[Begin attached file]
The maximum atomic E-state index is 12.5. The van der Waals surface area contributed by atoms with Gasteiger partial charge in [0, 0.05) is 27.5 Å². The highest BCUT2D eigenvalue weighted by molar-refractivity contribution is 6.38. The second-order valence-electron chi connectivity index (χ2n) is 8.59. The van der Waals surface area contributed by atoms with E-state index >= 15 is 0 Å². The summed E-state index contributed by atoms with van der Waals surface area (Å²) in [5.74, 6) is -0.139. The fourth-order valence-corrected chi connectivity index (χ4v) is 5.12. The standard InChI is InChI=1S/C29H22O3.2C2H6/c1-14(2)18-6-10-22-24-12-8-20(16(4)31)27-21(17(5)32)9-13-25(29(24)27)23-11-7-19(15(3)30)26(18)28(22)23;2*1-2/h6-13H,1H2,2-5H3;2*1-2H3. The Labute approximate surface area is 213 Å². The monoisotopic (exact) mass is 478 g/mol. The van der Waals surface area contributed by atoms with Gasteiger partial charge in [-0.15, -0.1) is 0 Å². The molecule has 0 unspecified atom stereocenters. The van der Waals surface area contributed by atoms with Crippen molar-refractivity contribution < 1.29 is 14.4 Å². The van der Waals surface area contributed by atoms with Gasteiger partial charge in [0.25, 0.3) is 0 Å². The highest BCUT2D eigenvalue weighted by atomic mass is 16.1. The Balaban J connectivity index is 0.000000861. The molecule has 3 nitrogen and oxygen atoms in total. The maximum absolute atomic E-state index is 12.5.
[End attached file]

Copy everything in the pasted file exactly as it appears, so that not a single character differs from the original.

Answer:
The maximum atomic E-state index is 12.5. The van der Waals surface area contributed by atoms with Gasteiger partial charge in [0, 0.05) is 27.5 Å². The highest BCUT2D eigenvalue weighted by molar-refractivity contribution is 6.38. The second-order valence-electron chi connectivity index (χ2n) is 8.59. The van der Waals surface area contributed by atoms with E-state index >= 15 is 0 Å². The summed E-state index contributed by atoms with van der Waals surface area (Å²) in [5.74, 6) is -0.139. The fourth-order valence-corrected chi connectivity index (χ4v) is 5.12. The standard InChI is InChI=1S/C29H22O3.2C2H6/c1-14(2)18-6-10-22-24-12-8-20(16(4)31)27-21(17(5)32)9-13-25(29(24)27)23-11-7-19(15(3)30)26(18)28(22)23;2*1-2/h6-13H,1H2,2-5H3;2*1-2H3. The Labute approximate surface area is 213 Å². The monoisotopic (exact) mass is 478 g/mol. The van der Waals surface area contributed by atoms with Gasteiger partial charge in [-0.15, -0.1) is 0 Å². The molecule has 0 unspecified atom stereocenters. The van der Waals surface area contributed by atoms with Crippen molar-refractivity contribution < 1.29 is 14.4 Å². The van der Waals surface area contributed by atoms with Gasteiger partial charge in [0.25, 0.3) is 0 Å². The highest BCUT2D eigenvalue weighted by atomic mass is 16.1. The Balaban J connectivity index is 0.000000861. The molecule has 3 nitrogen and oxygen atoms in total. The maximum absolute atomic E-state index is 12.5.